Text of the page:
As we rode along, we passed small villages and lonely settlements of low, mud brick homes. Many places along the way were made with brick from yellow clay found in that area. We saw cows, sheep, goats, farmers on horses, tractors carrying groaning loads of watermelons (Citrullus lanatus, Cucurbitaceae) and golden melons (Cucumis melo, Cucurbitaceae). Stands along the road sold fruits, and we stopped for flat peaches (Prunus persica var. platycarpa, Rosaceae), Hami melons (C. melo), and apricots (P. armeniaca). The fruit was sensational, the way it should be: not hybridized and modified for shipping, but fresh, natural, and juicy and as fragrant and delicious as any fruit can taste. We bought what seemed like entirely too much fruit, yet we polished much of it off in relatively short order. Sheila had me take her photograph posing with a pumpkin (Cucurbita pepo, Cucurbitaceae). Peter Sun was especially excited by the fruit stands. At one point he told me wistfully, “You know, none of us would ever come here in our whole lives if not for this project, to go around with you. We won’t ever see this again. The people we know, they will never come here. This is special for all of us.”

After three hours of spectacular scenery and baskets of devoured fruit, we eventually arrived in Yining at the large and comfortable Wenzhougang Hotel. We dropped our luggage off in our rooms and headed to dinner in the hotel where we enjoyed many regional dishes, including dried beef stew, stuffed buns, local greens, and watermelon. At one point in the meal, I alone was served a cold cooked rooster head, as I was an “honored guest.” I picked at it a bit half-heartedly. In my many journeys to China, I have learned that when I am told I am an honored guest at a restaurant, that typically means that I will be served something unusual, from fried scorpions to ant-covered rice balls to cobra-infused liquor. I often find myself grateful for the kindness and surprised by the fare. There is a certain aspect of “gotcha” to the ritual as well, as the Chinese hosts are eager to see what the foreigner will do when presented with penis soup.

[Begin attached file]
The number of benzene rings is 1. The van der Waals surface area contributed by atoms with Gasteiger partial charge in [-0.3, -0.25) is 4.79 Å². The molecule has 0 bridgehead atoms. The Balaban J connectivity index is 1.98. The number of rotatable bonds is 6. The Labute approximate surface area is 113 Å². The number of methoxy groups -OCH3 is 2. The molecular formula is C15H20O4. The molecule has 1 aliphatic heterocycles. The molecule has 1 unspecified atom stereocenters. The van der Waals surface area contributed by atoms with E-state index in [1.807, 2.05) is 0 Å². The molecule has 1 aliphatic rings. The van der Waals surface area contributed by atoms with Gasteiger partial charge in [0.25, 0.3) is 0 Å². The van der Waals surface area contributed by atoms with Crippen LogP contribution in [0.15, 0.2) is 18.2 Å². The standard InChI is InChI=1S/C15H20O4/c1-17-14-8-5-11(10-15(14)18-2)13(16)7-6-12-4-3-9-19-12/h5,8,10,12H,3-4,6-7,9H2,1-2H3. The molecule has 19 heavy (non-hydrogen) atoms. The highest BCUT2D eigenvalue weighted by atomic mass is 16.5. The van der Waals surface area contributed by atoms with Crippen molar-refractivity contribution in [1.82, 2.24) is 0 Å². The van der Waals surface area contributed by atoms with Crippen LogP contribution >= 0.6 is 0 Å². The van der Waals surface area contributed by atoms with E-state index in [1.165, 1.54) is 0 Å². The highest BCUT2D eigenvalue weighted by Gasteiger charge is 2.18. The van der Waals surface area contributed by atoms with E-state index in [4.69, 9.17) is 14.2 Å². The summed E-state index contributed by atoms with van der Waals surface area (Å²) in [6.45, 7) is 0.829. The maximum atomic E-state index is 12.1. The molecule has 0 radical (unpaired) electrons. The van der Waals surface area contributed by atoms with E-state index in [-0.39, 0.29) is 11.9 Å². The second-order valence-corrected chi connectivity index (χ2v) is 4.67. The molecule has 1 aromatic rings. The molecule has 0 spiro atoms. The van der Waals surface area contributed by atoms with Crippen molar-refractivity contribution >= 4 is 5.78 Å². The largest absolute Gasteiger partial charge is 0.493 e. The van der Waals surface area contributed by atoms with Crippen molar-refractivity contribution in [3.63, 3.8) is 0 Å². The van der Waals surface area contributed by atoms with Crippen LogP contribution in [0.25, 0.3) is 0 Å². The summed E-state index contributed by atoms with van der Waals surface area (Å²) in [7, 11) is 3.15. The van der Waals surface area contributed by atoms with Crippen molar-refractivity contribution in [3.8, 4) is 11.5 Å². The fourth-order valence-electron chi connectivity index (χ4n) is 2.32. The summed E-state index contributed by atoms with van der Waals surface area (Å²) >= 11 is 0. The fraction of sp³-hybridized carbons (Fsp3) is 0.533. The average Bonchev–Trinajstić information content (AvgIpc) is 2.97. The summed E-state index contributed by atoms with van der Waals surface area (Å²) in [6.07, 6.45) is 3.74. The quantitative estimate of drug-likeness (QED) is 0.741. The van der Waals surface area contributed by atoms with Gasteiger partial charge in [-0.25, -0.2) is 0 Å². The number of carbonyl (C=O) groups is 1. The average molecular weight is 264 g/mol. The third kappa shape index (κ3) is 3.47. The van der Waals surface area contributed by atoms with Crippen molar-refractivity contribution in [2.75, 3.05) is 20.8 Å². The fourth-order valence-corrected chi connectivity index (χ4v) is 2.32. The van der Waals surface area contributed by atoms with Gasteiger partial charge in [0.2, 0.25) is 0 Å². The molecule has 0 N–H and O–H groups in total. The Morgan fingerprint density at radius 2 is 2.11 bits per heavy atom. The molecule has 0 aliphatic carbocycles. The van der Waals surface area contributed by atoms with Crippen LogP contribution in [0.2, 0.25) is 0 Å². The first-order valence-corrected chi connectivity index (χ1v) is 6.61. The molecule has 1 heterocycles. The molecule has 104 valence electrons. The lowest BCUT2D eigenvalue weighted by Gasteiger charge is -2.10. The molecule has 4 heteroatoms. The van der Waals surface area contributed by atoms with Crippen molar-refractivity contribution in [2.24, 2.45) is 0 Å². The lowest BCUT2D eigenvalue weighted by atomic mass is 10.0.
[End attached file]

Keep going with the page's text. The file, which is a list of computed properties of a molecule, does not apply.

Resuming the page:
• • • • • • •

The next morning, we quickly ate some tea and buns, packed the van with the gear that we needed for the day, and set off to rhodiola country with all our crew, the driver, and Chang. The road took us west and then north. We passed through lavender (Lavandula spp., Lamiaceae) fields just outside of Yining, and we stopped to smell the crop and shoot pictures. Someplace in the Huocheng area — Kokdala, I believe — we pulled into town for breakfast.

Like Americans, Koreans, and Mongolians, the Uighurs love barbeque. They love it so much they make ornate braziers festooned with shiny metal fittings to cook meat skewers. There is great artistry to the Uighur barbeques. In Kokdala we checked out several barbeque spots, settling on one that offered shade and seating. Inside a tented area a woman was hacking meat with a cleaver, listening to music on a small radio. I held up my camera and she gave me an affirmative nod. After I had taken several photos of her, she put the cleaver down, wiped her hands on a cloth, and said something to my friends. “She wants to dance with you,” said Sheila. The radio was playing some type of regional folk music. I held the woman close in my arms and we danced for a time, both of us smiling broadly. A couple of locals clapped and commented. I spoke to her in English as we danced, assured that the words would mean nothing but the tone would convey my happiness. It was a wonderfully sweet moment. When it was over, we thanked each other with a hug and smiles, and she went back to hacking meat. I found the situation unusual. In most Muslim areas I have visited, including Malaysia, Syria, Lebanon, Morocco, Ivory Coast, and parts of India and Borneo, women are typically quite reserved, and none would request a dance, and doubly so in public. In Xinjiang, everyone seemed a bit more relaxed. There were mosques in many places, but nobody was pushing for sharia law. Some women kept their hair tied up in scarves, but many did not, and I saw few women wearing hijab, and none in burqas.

While we waited for barbeque, the woman served us some thick naan bread and kvass, a fermented beverage made from rye (Secale cereale, Poaceae) bread. The kvass was tangy and refreshing. Sometimes flavored with fruit and honey, kvass is a popular Baltic and Slavic drink, and after tea is the beverage of choice in Xinjiang. It typically has a modest alcohol content of 1.5%, so is not an inebriating beverage. Sheila stood before me and held up a large mug of kvass. “Take my picture. I will do an ad for you.” She liked to ham for the camera.